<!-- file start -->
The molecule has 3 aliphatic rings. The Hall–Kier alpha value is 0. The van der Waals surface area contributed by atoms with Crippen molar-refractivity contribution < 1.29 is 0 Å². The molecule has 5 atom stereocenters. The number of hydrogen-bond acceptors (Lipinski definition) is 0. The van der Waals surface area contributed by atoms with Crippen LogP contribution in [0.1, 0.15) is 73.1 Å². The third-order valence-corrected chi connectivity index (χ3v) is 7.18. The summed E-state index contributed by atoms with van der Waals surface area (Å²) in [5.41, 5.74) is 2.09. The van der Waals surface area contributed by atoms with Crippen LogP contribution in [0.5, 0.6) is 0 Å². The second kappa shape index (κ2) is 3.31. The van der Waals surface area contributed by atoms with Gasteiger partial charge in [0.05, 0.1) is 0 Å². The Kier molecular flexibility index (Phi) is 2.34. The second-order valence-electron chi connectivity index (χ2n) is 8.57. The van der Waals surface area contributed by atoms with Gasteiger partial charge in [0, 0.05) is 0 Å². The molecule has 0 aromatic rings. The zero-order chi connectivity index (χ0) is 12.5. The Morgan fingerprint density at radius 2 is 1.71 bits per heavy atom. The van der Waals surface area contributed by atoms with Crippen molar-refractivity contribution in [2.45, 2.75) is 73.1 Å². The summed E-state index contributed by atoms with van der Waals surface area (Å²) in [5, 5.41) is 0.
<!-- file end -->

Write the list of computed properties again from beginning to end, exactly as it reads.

The molecule has 3 aliphatic rings. The Hall–Kier alpha value is 0. The van der Waals surface area contributed by atoms with Crippen molar-refractivity contribution < 1.29 is 0 Å². The molecule has 5 atom stereocenters. The number of hydrogen-bond acceptors (Lipinski definition) is 0. The van der Waals surface area contributed by atoms with Crippen LogP contribution in [0.1, 0.15) is 73.1 Å². The third-order valence-corrected chi connectivity index (χ3v) is 7.18. The summed E-state index contributed by atoms with van der Waals surface area (Å²) in [5.41, 5.74) is 2.09. The van der Waals surface area contributed by atoms with Crippen LogP contribution in [0.5, 0.6) is 0 Å². The second kappa shape index (κ2) is 3.31. The van der Waals surface area contributed by atoms with Gasteiger partial charge in [0.05, 0.1) is 0 Å². The Kier molecular flexibility index (Phi) is 2.34. The second-order valence-electron chi connectivity index (χ2n) is 8.57. The van der Waals surface area contributed by atoms with Gasteiger partial charge in [0, 0.05) is 0 Å². The molecule has 0 aromatic rings. The zero-order chi connectivity index (χ0) is 12.5. The Morgan fingerprint density at radius 2 is 1.71 bits per heavy atom. The van der Waals surface area contributed by atoms with Crippen molar-refractivity contribution in [2.45, 2.75) is 73.1 Å². The summed E-state index contributed by atoms with van der Waals surface area (Å²) in [5, 5.41) is 0.